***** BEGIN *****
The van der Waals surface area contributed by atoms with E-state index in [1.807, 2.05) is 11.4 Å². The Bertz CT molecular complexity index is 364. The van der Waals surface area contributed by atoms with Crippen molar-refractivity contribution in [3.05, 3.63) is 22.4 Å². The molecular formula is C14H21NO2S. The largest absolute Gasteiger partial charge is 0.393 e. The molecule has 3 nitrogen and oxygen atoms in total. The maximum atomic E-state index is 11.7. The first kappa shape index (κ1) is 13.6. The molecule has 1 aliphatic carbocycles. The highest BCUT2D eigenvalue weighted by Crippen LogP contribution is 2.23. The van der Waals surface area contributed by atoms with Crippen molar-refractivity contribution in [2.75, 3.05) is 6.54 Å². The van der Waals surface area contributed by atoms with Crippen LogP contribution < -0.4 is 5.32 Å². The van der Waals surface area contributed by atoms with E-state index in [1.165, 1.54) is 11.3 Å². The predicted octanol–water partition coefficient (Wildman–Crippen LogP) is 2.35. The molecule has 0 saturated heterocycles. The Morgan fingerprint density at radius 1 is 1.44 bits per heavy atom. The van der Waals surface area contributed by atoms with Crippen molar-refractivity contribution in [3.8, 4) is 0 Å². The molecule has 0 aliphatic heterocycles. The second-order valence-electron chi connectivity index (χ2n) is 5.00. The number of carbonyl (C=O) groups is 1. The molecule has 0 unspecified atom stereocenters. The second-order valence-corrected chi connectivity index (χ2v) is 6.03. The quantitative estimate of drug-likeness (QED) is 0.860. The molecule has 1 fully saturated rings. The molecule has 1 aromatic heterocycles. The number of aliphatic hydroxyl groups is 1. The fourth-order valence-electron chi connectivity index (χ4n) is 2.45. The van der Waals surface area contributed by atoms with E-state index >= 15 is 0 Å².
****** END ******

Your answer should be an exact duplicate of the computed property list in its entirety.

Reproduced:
The van der Waals surface area contributed by atoms with E-state index in [1.807, 2.05) is 11.4 Å². The Bertz CT molecular complexity index is 364. The van der Waals surface area contributed by atoms with Crippen molar-refractivity contribution in [3.05, 3.63) is 22.4 Å². The molecular formula is C14H21NO2S. The largest absolute Gasteiger partial charge is 0.393 e. The molecule has 3 nitrogen and oxygen atoms in total. The maximum atomic E-state index is 11.7. The first kappa shape index (κ1) is 13.6. The molecule has 1 aliphatic carbocycles. The highest BCUT2D eigenvalue weighted by Crippen LogP contribution is 2.23. The van der Waals surface area contributed by atoms with Crippen molar-refractivity contribution in [2.75, 3.05) is 6.54 Å². The van der Waals surface area contributed by atoms with Crippen LogP contribution < -0.4 is 5.32 Å². The van der Waals surface area contributed by atoms with E-state index in [1.165, 1.54) is 11.3 Å². The predicted octanol–water partition coefficient (Wildman–Crippen LogP) is 2.35. The molecule has 0 saturated heterocycles. The Morgan fingerprint density at radius 1 is 1.44 bits per heavy atom. The van der Waals surface area contributed by atoms with Crippen molar-refractivity contribution in [3.8, 4) is 0 Å². The molecule has 0 aliphatic heterocycles. The second-order valence-electron chi connectivity index (χ2n) is 5.00. The number of carbonyl (C=O) groups is 1. The molecule has 0 unspecified atom stereocenters. The second-order valence-corrected chi connectivity index (χ2v) is 6.03. The quantitative estimate of drug-likeness (QED) is 0.860. The molecule has 1 fully saturated rings. The molecule has 1 aromatic heterocycles. The number of aliphatic hydroxyl groups is 1. The fourth-order valence-electron chi connectivity index (χ4n) is 2.45. The van der Waals surface area contributed by atoms with E-state index >= 15 is 0 Å².